Much of the media coverage will now turn to upcoming two-year negotiations between the UK and the EU. This entails negotiations not between London and Brussels, but rather London and Berlin, where the EU’s real power resides.

Both will take strong positions. Many will use various statements and leaks from these negotiations to show how badly Britain will be affected. They’ll say the forecast for doom was not wrong… just early.

The important thing to remember is that the UK is not without significant leverage in negotiations with Germany.

In 2015, about 32% of British exports went to the EU. About 10% of British exports went to Germany. Neither of those figures is insignificant. But two things must be kept in mind. First, exports make up about 27% of the UK’s GDP.

Second, the largest single export destination for Britain that year was the US, at 15%. Britain also can look to the former Commonwealth countries to increase trade if necessary.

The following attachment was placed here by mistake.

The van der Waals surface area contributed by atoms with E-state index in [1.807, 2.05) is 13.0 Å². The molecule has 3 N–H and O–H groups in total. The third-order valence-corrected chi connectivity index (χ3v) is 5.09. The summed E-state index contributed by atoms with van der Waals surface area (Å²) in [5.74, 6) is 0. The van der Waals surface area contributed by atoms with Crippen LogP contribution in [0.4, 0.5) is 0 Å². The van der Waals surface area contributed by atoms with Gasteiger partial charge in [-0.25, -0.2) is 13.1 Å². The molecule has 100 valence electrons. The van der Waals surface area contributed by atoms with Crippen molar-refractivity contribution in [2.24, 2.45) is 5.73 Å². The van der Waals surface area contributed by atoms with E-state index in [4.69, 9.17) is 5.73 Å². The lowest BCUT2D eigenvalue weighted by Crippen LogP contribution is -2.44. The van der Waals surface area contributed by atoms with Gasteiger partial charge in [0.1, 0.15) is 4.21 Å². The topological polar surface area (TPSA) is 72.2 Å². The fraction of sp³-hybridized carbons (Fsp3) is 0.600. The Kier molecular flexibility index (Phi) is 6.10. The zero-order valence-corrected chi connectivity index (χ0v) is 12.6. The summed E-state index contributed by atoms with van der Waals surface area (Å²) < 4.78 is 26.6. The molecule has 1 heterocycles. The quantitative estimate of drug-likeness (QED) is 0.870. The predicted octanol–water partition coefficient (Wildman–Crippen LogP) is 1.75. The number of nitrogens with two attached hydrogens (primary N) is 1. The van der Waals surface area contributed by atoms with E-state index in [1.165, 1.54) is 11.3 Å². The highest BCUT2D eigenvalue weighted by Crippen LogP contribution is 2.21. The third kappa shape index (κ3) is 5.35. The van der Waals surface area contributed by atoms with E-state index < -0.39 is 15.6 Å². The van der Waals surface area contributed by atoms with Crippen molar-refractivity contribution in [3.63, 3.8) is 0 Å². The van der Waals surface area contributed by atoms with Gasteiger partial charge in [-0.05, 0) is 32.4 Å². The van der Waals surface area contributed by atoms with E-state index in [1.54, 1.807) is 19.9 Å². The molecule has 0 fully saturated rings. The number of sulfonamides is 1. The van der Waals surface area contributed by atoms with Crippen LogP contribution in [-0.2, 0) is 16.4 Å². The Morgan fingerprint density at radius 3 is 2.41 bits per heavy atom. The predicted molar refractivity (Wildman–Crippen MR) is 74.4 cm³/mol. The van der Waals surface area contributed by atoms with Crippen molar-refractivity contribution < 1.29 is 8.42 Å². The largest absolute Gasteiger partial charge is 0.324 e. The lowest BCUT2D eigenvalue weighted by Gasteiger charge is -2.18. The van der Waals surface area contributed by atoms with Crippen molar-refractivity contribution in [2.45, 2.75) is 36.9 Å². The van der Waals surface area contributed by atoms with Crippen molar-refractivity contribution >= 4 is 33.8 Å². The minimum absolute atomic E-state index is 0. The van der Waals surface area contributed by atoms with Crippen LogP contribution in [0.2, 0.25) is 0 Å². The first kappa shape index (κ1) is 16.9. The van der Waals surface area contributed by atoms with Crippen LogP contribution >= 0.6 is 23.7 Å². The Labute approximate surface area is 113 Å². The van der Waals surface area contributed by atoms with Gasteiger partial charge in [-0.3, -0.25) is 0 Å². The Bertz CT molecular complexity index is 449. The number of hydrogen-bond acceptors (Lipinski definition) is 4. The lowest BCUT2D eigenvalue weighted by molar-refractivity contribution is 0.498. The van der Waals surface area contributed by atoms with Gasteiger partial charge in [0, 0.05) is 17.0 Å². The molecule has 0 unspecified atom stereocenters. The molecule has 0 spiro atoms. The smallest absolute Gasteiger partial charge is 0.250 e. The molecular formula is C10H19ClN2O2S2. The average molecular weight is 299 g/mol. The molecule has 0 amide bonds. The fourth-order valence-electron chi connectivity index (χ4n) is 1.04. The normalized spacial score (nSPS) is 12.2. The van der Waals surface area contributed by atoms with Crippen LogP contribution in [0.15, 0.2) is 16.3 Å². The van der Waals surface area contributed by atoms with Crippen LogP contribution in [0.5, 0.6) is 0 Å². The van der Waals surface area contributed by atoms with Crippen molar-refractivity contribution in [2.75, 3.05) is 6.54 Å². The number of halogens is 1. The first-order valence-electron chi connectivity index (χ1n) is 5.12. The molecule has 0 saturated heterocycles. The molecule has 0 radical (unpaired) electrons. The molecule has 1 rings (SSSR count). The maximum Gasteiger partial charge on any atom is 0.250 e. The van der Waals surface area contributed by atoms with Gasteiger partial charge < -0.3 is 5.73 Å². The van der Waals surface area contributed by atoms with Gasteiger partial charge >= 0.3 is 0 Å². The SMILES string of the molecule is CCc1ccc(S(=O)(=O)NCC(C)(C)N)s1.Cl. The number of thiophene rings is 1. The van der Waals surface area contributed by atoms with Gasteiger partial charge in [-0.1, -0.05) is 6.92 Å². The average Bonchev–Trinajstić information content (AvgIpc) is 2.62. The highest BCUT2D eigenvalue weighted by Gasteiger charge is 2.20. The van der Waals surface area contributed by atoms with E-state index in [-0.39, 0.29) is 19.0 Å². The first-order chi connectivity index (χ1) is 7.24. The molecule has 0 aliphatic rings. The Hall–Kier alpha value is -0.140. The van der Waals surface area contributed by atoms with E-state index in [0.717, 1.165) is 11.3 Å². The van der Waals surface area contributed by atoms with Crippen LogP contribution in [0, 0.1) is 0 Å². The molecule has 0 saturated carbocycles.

Germany’s Dependence on Trade with the UK

By comparison, exports make up just under 47% of Germany’s GDP. Germany has relied on increased trade with the US and the UK to offset sluggish growth in the EU and declines with China.

What that means is that the EU (and Germany in particular) needs a cooperative trading relationship with the UK This is not a zero-sum game in which Germany can bring the UK to its knees and scare EU countries into avoiding a reconsideration of their own relationships with the EU.

The optics of the EU attempting to punish the UK for exercising its legal right to withdraw would not play well. The EU is already being ignored by many of its member states. That includes France on budget deficit rules, Italy on bank bailout rules, and Hungary and Poland on migration rules.

The negotiation will be tough, and both sides will likely have to make compromises. Trade will proceed—perhaps not exactly as before, but without systemic collapse on either side.

Scottish Independence: The Biggest Threat for the UK

The real and most dangerous consequence of all this for the UK has less to do with the EU than with the UK’s future as a united kingdom. Scotland’s parliament has already voted in favor of another referendum on Scottish independence.

Similar overtones are resonating out of Northern Ireland.